Section 437(3) of the Education Act 1996 refers to the serving of school attendance orders: “If – (a) a parent on whom a notice has been served under subsection (1) fails to satisfy the local education authority, within the period specified in the notice, that the child is receiving suitable education, and (b) in the opinion of the authority it is expedient that the child should attend school, the authority shall serve on the parent an order (referred to in this Act as a “school attendance order”), in such form as may be prescribed, requiring him to cause the child to become a registered pupil at a school named in the order.” 2.10 A school attendance order should be served after all reasonable steps have been taken to try to resolve the situation. At any stage following the issue of the Order, parents may present evidence to the local authority that they are now providing an appropriate education and apply to have the Order revoked. If the local authority refuses to revoke the Order, parents can choose to refer the matter to the Secretary of State. If the local authority prosecutes the parents for not complying with the Order, then it will be for a court to decide whether or not the education being provided is suitable and efficient. The court can revoke the Order if it is satisfied that the parent is fulfilling his or her duty. It can also revoke the Order where it imposes an education supervision order. Detailed information about school attendance orders is contained in Ensuring Regular School Attendance paragraphs 6 to 16.4 2.11 Where the authority imposes a time limit, every effort should be made to make sure that both the parents and the named senior officer with responsibility for elective home education in the local authority are available throughout this period. In particular the Department recommends that the time limit does not expire during or near to school holidays when there may be no appropriate point of contact for parents within the local authority.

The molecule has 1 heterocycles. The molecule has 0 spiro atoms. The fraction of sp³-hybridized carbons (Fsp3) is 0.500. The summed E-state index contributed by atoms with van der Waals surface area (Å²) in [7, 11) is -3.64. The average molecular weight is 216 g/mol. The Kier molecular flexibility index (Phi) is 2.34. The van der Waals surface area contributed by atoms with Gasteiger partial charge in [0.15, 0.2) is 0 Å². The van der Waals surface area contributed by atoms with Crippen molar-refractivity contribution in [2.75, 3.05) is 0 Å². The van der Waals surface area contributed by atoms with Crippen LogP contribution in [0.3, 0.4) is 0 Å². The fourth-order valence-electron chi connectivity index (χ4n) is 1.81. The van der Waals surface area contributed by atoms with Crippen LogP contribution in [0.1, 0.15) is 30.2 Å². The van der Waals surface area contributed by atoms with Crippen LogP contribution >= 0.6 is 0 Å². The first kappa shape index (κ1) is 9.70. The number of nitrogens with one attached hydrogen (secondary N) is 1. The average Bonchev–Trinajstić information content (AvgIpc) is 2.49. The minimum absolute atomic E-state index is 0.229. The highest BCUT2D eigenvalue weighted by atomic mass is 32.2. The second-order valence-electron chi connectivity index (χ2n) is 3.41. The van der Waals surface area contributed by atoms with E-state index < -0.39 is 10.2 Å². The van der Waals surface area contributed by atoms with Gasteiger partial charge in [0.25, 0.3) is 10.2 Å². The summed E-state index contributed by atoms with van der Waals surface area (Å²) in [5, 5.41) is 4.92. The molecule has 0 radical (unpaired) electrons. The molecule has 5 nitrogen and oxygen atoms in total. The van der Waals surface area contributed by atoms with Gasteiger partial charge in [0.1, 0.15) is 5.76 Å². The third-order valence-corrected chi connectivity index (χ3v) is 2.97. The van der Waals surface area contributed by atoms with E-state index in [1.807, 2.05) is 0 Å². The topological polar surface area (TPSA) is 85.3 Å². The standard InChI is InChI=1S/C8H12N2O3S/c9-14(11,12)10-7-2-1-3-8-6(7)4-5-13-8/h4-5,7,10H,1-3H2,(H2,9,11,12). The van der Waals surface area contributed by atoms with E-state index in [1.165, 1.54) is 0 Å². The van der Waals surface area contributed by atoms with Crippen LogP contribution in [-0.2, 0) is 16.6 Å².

Local authorities also have a duty under section 175(1) of the Education Act 2002 to safeguard and promote the welfare of children.
Section 175(1) does not extend local authorities’ functions. It does not, for example, give local authorities powers to enter the homes of, or otherwise see, children for the purposes of monitoring the provision of elective home education.